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Alternatives to Milk You Can Make Yourself

English: Glass of soy milk and soy beans.
Soymilk with soybeans. Image via Wikipedia

My sister has an outright milk allergy but I can tolerate it so long as I  don’t go crazy on the fresh ricotta. That means I’m not without some sensitivity to milk, and pretty much only use it for coffee.  So we have always had some milk alternatives in our house.  In fact now you can find all kinds of milk alternatives in the refrigerator aisle, from soy to coconut milk.  But the prices are high and I was pleased to see that you can make milk substitutes from soy to chickpea to oat milk.  If you are allergic, vegan, frugal, keep kosher or just like the taste of different milks, here are some recipes.  Note that these may lack the nutritional qualities of dairy milk and that the freshness of the beans or nuts will affect the flavor.  Use these in baking if you don’t like the flavor.  You can adjust saltiness, sweetness or add vanilla or other flavor if desired.  And you can dilute milks that seem too thick with water.  Best yet, you usually have some residue that can be used in soups and sauces.

 Oatmeal Milk

This is perhaps the easiest milk to make since it requires no cooking.  Take one cup of oatmeal and put into a blender. Add a quart of filtered water, cap and blend for a minute.  Strain through a fine sieve.  Season as you wish (vanilla is nice) and serve or use for baking.

Herbalist’s gloss: I always have oatstraw (the green stalks and immature seeds) in the house for overnight infusions which are rich in minerals and help my nerves.  So I will bring a cup of oatstraw in a quart of water to a boil, simmer for 20 minutes and strain out.  Top up to a quart and use in place of plain water for a more nutritious oat milk.

Garbanzo Bean (Chickpea) Milk

This can be used for chickpeas, soybeans, chana dahl, or other white beans.  Because beans contain antinutrients that can inhibit the thyroid, they require cooking.

Close-up picture of white and green chick peas.
Chick peas- white ones are better for milk. Image via Wikipedia

Soak 2-3 cups of beans in water overnight, in a large container with enough water to expand the volume by 2-3 times.  If you are using a whole bean you can start two days earlier and let the beans start to sprout by draining and rinsing several times a day, but this is not necessary.  At least make sure the beans are soft enough bite.  Place in a blender and grind into a paste, adding water as needed to make sure there are no chunks left.

Half fill a large pot with water and bring to a boil.  The bean milk will tend  to boil over so leave room.  (If it does, it is pretty easy to clean up.)  Add the bean paste, stir well, let simmer just below boiling for 20 minutes, stirring occasionally.  Let cool and strain through a fine mesh strainer or squeeze through cheesecloth.  Chickpea milk is thicker than soy milk, so depending on your bean, you may need to adjust the cloth and squeeze or put a weight on top (say a plastic container full of water.)  You can save the bean residue for falafel or hamburger filler.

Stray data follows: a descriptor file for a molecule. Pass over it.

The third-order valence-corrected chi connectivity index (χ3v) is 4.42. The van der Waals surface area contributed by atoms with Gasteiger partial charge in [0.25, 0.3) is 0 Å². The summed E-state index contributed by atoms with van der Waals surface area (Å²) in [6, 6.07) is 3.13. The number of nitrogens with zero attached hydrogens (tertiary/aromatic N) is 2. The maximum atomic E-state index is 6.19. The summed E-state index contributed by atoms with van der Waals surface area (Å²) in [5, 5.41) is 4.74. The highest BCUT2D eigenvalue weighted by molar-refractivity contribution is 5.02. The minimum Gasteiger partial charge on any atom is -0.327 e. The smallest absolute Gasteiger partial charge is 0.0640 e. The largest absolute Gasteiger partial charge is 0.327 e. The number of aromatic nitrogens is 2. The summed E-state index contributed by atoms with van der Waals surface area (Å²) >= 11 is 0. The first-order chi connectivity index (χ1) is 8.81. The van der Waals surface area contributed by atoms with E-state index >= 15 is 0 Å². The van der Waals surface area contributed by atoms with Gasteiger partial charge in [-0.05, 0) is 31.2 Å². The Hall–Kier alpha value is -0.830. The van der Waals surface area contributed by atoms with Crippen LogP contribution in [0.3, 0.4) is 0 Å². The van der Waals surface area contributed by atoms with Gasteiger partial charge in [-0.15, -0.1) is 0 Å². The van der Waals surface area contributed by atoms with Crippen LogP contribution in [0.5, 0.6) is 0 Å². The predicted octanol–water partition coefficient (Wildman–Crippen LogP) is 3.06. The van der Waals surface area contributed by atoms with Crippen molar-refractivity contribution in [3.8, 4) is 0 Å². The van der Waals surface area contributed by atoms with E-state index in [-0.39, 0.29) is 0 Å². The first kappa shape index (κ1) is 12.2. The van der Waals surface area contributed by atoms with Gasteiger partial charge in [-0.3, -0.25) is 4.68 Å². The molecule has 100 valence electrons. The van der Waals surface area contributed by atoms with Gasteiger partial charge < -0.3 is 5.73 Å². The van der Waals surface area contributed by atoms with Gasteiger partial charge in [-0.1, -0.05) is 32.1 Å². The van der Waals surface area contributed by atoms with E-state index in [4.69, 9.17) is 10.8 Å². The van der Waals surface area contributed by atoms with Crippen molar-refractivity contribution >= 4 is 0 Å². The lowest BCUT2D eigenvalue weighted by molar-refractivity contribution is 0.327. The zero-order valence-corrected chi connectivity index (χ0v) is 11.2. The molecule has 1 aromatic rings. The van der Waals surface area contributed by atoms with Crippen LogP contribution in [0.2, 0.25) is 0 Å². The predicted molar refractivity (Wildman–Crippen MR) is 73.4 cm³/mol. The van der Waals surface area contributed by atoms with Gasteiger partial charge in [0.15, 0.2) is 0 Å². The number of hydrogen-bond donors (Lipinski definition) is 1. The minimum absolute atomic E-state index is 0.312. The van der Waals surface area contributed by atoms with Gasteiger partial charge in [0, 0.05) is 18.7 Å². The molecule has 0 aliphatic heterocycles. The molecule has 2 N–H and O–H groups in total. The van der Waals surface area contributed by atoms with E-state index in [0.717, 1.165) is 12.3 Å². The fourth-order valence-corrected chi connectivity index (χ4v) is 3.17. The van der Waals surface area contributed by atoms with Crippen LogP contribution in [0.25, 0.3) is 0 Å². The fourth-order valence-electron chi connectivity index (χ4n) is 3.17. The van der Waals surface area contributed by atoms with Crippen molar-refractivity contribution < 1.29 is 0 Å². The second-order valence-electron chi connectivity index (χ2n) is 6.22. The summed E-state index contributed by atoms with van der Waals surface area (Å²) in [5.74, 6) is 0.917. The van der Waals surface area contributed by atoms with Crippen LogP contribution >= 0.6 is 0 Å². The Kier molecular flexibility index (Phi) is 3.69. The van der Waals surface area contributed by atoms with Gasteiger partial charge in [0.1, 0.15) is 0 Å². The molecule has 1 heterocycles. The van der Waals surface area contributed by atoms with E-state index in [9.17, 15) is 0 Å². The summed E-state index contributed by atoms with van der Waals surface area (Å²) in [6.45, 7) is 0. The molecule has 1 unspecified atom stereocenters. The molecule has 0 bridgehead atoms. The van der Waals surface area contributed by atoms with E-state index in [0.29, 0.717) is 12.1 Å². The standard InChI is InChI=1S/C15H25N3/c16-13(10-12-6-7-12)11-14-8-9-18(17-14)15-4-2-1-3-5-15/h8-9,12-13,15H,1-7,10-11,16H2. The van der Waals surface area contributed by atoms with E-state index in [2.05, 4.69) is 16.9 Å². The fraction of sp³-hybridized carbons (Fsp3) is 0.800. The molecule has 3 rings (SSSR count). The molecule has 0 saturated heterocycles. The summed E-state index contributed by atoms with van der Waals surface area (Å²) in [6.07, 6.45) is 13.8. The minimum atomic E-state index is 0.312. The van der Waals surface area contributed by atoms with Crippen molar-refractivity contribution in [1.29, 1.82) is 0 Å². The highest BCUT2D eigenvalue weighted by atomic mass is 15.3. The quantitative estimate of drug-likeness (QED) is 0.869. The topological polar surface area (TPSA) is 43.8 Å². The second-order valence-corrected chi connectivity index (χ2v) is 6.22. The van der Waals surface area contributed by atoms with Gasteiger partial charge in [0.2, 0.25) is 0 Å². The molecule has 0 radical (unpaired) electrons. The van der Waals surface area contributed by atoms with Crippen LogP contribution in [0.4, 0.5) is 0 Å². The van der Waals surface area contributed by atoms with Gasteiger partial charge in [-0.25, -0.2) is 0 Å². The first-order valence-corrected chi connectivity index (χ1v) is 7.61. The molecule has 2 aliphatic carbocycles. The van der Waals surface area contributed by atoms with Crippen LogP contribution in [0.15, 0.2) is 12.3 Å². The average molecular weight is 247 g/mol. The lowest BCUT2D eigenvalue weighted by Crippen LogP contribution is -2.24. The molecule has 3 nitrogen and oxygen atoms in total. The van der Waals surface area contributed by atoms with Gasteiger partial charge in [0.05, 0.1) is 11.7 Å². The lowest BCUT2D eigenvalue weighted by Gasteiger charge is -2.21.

Bean texture is an individual thing so I often dilute this down by as much as a third, adding a couple teaspoons of Himalayan salt and sugar or herbal substitute for this quantity.  Use your taste as a guide, going slowly.

Fructus Momordicae, a kind of Chinese herb for...
Lo han guo fruit sweetens without calories. Image via Wikipedia

Herbalist’s gloss:  Before blending I crush half of a lo han guo fruit into the blender.  This adds a  non caloric sweet taste (but it also sweetens the residue.)  Lo han guo, Siraitia (formerly Mormordica) grosvenorii, is sold in Chinese herb shops or grocery stores. I find that using stevia causes easy over-sweetening and I’m less fond of the taste,

Almond  Milk

This recipe can also be used for cashews, Brazil nuts, hazelnuts and other kinds of tree nuts. Note that California almonds are no longer really raw even if labeled as such, but they work anyway. You can also use the white meat from coconuts. It is more expensive than the bean or oat milks but has important fats and minerals.  Fresh nuts are key as fats can get rancid tastes as they age.

Soak 2 cups raw nuts overnight in plenty of water.  Drain and add a quart of water.  Blend in the blender until milky- if you don’t have a Vitamix or other high power blender, do it in batches then pour back into the blender.  Add a little cinnamon, nutmeg and sweetener if desired.  Blend again and strain out, wringing through cheesecloth or a cotton towel.  The nut residue works well in baking or in a smoothie. This makes a richer milk than the bean or oat milks.

Herbalist’s gloss: I like to mix a handful of cashews into the almonds, and use cinnamon and nutmeg.  Honey adds an eggnog flavor.

Your home made milks will last 3-5 days in the refrigerator and probably won’t freeze well, but they can be used in baking when slightly past prime.  Since you make them yourself, you can control the amount of water for thickness or taste, as well as added salt, sweetener or spices.  Experiment in how you use them, introduce new flavors gradually and don’t be afraid to mix.  While I think that chickpea milk tastes like soymilk, and I like different flavors in cereal, hot chocolate or baking, I am not happy with any substitute in coffee.

English: Shelled almonds (Prunus dulcis) Itali...

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